Also on: PC, Nintendo Switch, Xbox One
Publisher: Top Hat Studios
Developer: Super Pixel Games
I feel like the 12-year-old version of me would’ve loved Legend Bowl. I mean, it basically answers the question, “What if you could play a modern version of Madden on the SNES?” As someone who sank untold hours into sports games way back when – including, in some cases, tracking my own stats when the games weren’t quite that advanced yet – seeing a game like Legend Bowl would’ve blown my mind.
Unfortunately, playing Legend Bowl today – rather than in 1993 – is a lot less exciting. While it’s certainly neat to see a game that looks like it could’ve been released on the SNES or Genesis with this much depth, at the same time, that’s pretty much the entire hook. Unless you have a specific nostalgia for seeing blocky football players with limited mobility in a slow-moving game, it’s hard to see why you’d rather play this than, you know, actual Madden.
First and foremost, this is because the on-field action leaves a lot to be desired. Passing, in particular, is terrible. The throwing metre is incredibly fickle, and it takes a long time to figure out the sweet spot between lobbing floaty passes into the sidelines and hurling laser-like spirals well over the heads of receivers and defenders alike (and even when you find that sweet spot, it’s still 50-50 whether you’ll actually complete a pass).
On top of that, the players have zero mobility and zero awareness: you’re not going to see any incredible catches here, nor any crazy rushes down the field, since no one can move that smoothly. Similarly, if a ball gets deflected in the air, it’ll eventually just fall to the ground – it doesn’t matter if you have a bunch of defenders nearby, no one seems to have the inclination to catch those balls. Eventually, once you figure out the quirks of the game, you’ll be able to put in some decent performances, but it takes a lot of work to get to that point.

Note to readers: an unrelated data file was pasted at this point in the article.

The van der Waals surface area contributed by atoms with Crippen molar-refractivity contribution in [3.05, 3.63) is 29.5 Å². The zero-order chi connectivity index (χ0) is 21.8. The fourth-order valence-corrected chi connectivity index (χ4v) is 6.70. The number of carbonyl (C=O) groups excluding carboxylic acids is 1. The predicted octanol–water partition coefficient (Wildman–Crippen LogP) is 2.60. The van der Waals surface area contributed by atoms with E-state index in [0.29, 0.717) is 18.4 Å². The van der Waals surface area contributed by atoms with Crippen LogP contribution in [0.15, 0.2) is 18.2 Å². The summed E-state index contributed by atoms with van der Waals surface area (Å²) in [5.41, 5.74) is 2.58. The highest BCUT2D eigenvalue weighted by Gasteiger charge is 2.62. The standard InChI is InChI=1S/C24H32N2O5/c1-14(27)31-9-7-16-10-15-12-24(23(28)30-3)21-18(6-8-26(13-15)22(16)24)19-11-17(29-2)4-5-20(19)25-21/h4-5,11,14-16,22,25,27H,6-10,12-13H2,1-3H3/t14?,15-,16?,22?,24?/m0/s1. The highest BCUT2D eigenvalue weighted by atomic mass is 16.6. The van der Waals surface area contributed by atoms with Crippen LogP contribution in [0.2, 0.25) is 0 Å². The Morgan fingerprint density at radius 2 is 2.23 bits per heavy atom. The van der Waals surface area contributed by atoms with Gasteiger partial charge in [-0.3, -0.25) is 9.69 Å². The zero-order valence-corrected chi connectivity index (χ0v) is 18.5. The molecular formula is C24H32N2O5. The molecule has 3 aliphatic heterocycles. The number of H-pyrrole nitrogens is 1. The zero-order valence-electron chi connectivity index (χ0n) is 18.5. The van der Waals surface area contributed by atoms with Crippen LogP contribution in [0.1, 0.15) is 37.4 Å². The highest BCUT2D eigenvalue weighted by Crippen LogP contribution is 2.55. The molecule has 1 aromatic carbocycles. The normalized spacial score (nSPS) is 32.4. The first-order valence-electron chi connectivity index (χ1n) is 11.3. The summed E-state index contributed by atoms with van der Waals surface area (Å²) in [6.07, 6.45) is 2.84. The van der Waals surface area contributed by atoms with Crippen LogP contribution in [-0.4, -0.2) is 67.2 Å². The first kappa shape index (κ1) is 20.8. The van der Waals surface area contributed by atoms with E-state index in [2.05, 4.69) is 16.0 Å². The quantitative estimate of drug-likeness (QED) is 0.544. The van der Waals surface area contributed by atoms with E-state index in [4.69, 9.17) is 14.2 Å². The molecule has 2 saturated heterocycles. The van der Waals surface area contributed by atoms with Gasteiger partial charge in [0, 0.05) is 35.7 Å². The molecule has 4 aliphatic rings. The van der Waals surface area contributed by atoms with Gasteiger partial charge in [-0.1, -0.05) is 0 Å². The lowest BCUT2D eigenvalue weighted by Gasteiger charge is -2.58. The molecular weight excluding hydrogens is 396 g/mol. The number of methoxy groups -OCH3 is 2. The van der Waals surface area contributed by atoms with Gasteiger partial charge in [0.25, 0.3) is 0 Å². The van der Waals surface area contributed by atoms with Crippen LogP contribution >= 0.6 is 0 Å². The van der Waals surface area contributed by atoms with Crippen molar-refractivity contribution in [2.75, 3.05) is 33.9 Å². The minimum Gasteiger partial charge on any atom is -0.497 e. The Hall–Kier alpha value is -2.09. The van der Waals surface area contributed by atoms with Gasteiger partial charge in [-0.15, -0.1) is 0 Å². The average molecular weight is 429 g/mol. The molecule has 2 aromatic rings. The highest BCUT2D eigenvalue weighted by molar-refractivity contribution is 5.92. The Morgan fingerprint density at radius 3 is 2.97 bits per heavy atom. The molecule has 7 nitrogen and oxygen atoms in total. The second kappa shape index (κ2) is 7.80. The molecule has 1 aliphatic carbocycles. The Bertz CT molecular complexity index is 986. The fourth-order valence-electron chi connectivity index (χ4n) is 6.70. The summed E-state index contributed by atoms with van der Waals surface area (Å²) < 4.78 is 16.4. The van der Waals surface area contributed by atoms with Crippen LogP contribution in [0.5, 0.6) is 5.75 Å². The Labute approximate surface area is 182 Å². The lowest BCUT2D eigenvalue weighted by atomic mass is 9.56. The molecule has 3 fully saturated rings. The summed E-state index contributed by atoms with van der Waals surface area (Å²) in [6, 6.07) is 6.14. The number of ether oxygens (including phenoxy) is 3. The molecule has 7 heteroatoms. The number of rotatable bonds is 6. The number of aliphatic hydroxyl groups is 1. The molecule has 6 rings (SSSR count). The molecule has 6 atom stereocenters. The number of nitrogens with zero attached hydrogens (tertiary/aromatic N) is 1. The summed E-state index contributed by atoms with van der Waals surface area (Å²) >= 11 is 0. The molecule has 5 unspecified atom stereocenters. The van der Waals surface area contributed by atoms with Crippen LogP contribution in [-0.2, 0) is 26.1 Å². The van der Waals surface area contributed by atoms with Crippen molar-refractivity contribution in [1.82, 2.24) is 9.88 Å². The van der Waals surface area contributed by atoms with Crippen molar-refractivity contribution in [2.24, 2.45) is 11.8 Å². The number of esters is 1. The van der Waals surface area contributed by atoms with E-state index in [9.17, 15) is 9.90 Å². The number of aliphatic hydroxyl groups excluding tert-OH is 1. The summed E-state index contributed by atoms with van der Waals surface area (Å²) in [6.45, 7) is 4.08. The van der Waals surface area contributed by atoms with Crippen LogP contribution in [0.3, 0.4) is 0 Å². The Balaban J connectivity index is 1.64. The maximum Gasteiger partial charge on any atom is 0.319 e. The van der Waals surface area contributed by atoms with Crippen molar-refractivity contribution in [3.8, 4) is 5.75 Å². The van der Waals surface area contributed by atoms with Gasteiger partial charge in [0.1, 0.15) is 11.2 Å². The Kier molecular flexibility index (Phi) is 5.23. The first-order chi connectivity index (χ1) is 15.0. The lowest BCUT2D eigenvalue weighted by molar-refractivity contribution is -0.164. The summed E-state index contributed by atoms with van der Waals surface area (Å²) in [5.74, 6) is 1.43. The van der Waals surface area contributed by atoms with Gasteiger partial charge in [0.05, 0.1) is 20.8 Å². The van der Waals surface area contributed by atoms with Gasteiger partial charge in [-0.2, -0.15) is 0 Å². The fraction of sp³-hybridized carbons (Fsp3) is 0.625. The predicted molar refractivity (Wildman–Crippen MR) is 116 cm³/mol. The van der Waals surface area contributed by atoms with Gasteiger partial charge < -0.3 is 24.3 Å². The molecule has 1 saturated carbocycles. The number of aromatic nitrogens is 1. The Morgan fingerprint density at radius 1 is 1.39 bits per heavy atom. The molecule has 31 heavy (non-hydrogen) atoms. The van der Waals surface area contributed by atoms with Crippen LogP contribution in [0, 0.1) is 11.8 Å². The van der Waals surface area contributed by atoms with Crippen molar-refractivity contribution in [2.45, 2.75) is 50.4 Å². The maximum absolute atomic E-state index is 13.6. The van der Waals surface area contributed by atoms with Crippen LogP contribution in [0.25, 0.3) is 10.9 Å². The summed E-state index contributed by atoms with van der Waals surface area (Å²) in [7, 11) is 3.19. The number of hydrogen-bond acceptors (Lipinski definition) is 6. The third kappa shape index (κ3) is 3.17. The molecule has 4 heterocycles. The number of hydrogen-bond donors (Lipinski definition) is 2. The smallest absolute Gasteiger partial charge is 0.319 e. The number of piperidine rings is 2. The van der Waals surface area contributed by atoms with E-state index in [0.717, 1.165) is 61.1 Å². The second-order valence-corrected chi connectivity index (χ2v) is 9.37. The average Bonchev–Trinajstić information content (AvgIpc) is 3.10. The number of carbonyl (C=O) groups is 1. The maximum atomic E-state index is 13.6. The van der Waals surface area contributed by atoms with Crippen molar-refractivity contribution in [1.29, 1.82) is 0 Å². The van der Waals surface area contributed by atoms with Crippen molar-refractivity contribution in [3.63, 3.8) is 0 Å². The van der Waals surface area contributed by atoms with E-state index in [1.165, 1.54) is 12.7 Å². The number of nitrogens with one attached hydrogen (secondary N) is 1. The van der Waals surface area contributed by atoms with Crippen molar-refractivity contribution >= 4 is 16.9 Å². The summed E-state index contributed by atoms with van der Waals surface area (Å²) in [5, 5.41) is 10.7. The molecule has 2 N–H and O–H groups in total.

It also doesn’t help that games seem to drag on forever. Even if you go into the settings and try to speed things up, the game clock ticks away slowly, meaning there’s no such thing as a quick game of Legend Bowl. That also means that you’re stuck watching mediocre football for far longer than you’d usually spend in a game – and quite frankly, the increased exposure doesn’t make Legend Bowl any more enjoyable.
It’s also worth noting that the above issues are present even when the game works as it should – which is not always a sure thing. I had to give up on the tutorial, for example, when the game flat out refused to recognize some of my controller inputs. Even worse, in one game the opposing team snapped the ball to their punter, who then simply spun in a circle while all the other players – teammates and opponents alike – swirled around him. While it was kind of funny to see all the players start collapsing around him as their stamina metres got depleted, after ten minutes of nothing happening I finally had to quit the game and start over.
The terrible performance – both intended and not – is a real shame, since, as noted above, Legend Bowl actually delivers off the field. You can dig into franchise mode, rebuilding a team from the bottom up or helping a winner stay atop the standings through free agency, careful drafting, and player development. You can edit players and uniforms. While there’s not quite as much to do here as there is in the latest version of Madden, it’s not like there’s a massive gap, either.
It’s a pity, then, that the football part of Legend Bowl is so underwhelming. The ideas here are good, and the developers deserve credit for making a game that feels both modern and retro at the same time, but if you’re looking for a football game where you’ll actually want to play the on-field game, this isn’t it.
Top Hat Studios provided us with a Legend Bowl PS4/PS5 code for review purposes.